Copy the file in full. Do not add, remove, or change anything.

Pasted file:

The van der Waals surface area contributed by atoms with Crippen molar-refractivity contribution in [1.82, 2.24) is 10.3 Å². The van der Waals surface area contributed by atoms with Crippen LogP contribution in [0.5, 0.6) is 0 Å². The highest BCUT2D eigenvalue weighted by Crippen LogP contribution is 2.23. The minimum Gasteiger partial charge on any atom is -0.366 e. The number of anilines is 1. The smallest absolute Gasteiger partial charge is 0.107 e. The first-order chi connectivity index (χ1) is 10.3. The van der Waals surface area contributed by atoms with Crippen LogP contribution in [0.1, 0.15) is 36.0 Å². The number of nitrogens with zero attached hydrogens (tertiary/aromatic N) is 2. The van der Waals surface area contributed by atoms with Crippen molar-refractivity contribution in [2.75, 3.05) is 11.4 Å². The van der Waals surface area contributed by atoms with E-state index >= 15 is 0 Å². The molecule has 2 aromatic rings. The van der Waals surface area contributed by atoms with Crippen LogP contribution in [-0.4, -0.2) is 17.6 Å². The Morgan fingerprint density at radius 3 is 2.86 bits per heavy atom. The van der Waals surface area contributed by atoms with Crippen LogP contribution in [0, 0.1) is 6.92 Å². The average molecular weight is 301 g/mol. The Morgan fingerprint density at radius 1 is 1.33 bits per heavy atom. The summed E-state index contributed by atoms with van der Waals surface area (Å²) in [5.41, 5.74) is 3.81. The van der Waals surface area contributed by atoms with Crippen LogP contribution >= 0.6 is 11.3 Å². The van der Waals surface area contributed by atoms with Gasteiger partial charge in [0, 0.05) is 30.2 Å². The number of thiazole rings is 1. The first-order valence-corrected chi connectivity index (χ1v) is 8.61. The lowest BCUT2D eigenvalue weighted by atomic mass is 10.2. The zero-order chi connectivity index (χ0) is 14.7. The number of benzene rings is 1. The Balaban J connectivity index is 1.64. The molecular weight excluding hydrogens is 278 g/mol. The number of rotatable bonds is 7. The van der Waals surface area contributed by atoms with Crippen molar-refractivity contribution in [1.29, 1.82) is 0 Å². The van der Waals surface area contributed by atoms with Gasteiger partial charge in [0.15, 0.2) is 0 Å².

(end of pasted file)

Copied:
The van der Waals surface area contributed by atoms with Crippen molar-refractivity contribution in [1.82, 2.24) is 10.3 Å². The van der Waals surface area contributed by atoms with Crippen LogP contribution in [0.5, 0.6) is 0 Å². The highest BCUT2D eigenvalue weighted by Crippen LogP contribution is 2.23. The minimum Gasteiger partial charge on any atom is -0.366 e. The number of anilines is 1. The smallest absolute Gasteiger partial charge is 0.107 e. The first-order chi connectivity index (χ1) is 10.3. The van der Waals surface area contributed by atoms with Crippen LogP contribution in [0.1, 0.15) is 36.0 Å². The number of nitrogens with zero attached hydrogens (tertiary/aromatic N) is 2. The van der Waals surface area contributed by atoms with Crippen molar-refractivity contribution in [2.75, 3.05) is 11.4 Å². The van der Waals surface area contributed by atoms with E-state index >= 15 is 0 Å². The molecule has 2 aromatic rings. The van der Waals surface area contributed by atoms with Crippen LogP contribution in [-0.4, -0.2) is 17.6 Å². The Morgan fingerprint density at radius 3 is 2.86 bits per heavy atom. The van der Waals surface area contributed by atoms with Crippen LogP contribution in [0, 0.1) is 6.92 Å². The average molecular weight is 301 g/mol. The Morgan fingerprint density at radius 1 is 1.33 bits per heavy atom. The summed E-state index contributed by atoms with van der Waals surface area (Å²) in [5.41, 5.74) is 3.81. The van der Waals surface area contributed by atoms with Crippen LogP contribution >= 0.6 is 11.3 Å². The van der Waals surface area contributed by atoms with Gasteiger partial charge in [0, 0.05) is 30.2 Å². The number of thiazole rings is 1. The first-order valence-corrected chi connectivity index (χ1v) is 8.61. The lowest BCUT2D eigenvalue weighted by atomic mass is 10.2. The zero-order chi connectivity index (χ0) is 14.7. The number of benzene rings is 1. The Balaban J connectivity index is 1.64. The molecular weight excluding hydrogens is 278 g/mol. The number of rotatable bonds is 7. The van der Waals surface area contributed by atoms with Crippen molar-refractivity contribution in [1.29, 1.82) is 0 Å². The van der Waals surface area contributed by atoms with Gasteiger partial charge in [0.15, 0.2) is 0 Å².